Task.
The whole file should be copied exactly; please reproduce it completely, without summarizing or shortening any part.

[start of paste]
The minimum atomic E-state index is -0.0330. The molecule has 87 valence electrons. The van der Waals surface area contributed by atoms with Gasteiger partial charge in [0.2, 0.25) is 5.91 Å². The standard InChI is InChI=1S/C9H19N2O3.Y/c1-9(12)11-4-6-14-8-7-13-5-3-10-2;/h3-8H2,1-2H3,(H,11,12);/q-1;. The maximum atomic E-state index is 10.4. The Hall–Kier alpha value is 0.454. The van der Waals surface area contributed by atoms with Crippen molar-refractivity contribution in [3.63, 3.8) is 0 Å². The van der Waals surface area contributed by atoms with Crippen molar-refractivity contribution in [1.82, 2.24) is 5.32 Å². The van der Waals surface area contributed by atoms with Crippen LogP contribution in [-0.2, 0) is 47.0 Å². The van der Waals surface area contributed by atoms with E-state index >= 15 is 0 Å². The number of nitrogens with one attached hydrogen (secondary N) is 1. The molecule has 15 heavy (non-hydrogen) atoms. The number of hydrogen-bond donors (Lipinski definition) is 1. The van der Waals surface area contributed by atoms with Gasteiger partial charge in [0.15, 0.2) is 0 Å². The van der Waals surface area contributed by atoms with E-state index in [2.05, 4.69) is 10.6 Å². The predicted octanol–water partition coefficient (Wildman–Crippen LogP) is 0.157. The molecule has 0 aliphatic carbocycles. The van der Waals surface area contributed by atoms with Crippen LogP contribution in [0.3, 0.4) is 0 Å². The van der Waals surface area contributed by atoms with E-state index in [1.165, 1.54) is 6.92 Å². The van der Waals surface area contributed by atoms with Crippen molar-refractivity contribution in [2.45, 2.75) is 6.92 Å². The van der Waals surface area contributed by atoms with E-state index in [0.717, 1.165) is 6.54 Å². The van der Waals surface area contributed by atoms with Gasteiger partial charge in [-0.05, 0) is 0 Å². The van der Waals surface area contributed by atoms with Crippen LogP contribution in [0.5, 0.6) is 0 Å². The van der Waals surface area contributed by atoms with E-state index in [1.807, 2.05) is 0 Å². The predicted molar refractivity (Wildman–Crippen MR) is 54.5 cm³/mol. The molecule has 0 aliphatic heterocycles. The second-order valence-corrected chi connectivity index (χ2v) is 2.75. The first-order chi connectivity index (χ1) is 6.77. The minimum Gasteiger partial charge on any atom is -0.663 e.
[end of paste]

The minimum atomic E-state index is -0.0330. The molecule has 87 valence electrons. The van der Waals surface area contributed by atoms with Gasteiger partial charge in [0.2, 0.25) is 5.91 Å². The standard InChI is InChI=1S/C9H19N2O3.Y/c1-9(12)11-4-6-14-8-7-13-5-3-10-2;/h3-8H2,1-2H3,(H,11,12);/q-1;. The maximum atomic E-state index is 10.4. The Hall–Kier alpha value is 0.454. The van der Waals surface area contributed by atoms with Crippen molar-refractivity contribution in [3.63, 3.8) is 0 Å². The van der Waals surface area contributed by atoms with Crippen molar-refractivity contribution in [1.82, 2.24) is 5.32 Å². The van der Waals surface area contributed by atoms with Crippen LogP contribution in [-0.2, 0) is 47.0 Å². The van der Waals surface area contributed by atoms with E-state index >= 15 is 0 Å². The number of nitrogens with one attached hydrogen (secondary N) is 1. The molecule has 15 heavy (non-hydrogen) atoms. The number of hydrogen-bond donors (Lipinski definition) is 1. The van der Waals surface area contributed by atoms with Gasteiger partial charge in [0.15, 0.2) is 0 Å². The van der Waals surface area contributed by atoms with E-state index in [2.05, 4.69) is 10.6 Å². The predicted octanol–water partition coefficient (Wildman–Crippen LogP) is 0.157. The molecule has 0 aliphatic carbocycles. The van der Waals surface area contributed by atoms with Crippen LogP contribution in [0.3, 0.4) is 0 Å². The van der Waals surface area contributed by atoms with E-state index in [1.165, 1.54) is 6.92 Å². The van der Waals surface area contributed by atoms with Crippen molar-refractivity contribution in [2.45, 2.75) is 6.92 Å². The van der Waals surface area contributed by atoms with E-state index in [0.717, 1.165) is 6.54 Å². The van der Waals surface area contributed by atoms with Gasteiger partial charge in [-0.05, 0) is 0 Å². The van der Waals surface area contributed by atoms with Crippen LogP contribution in [0.5, 0.6) is 0 Å². The van der Waals surface area contributed by atoms with E-state index in [1.807, 2.05) is 0 Å². The predicted molar refractivity (Wildman–Crippen MR) is 54.5 cm³/mol. The molecule has 0 aliphatic heterocycles. The second-order valence-corrected chi connectivity index (χ2v) is 2.75. The first-order chi connectivity index (χ1) is 6.77. The minimum Gasteiger partial charge on any atom is -0.663 e.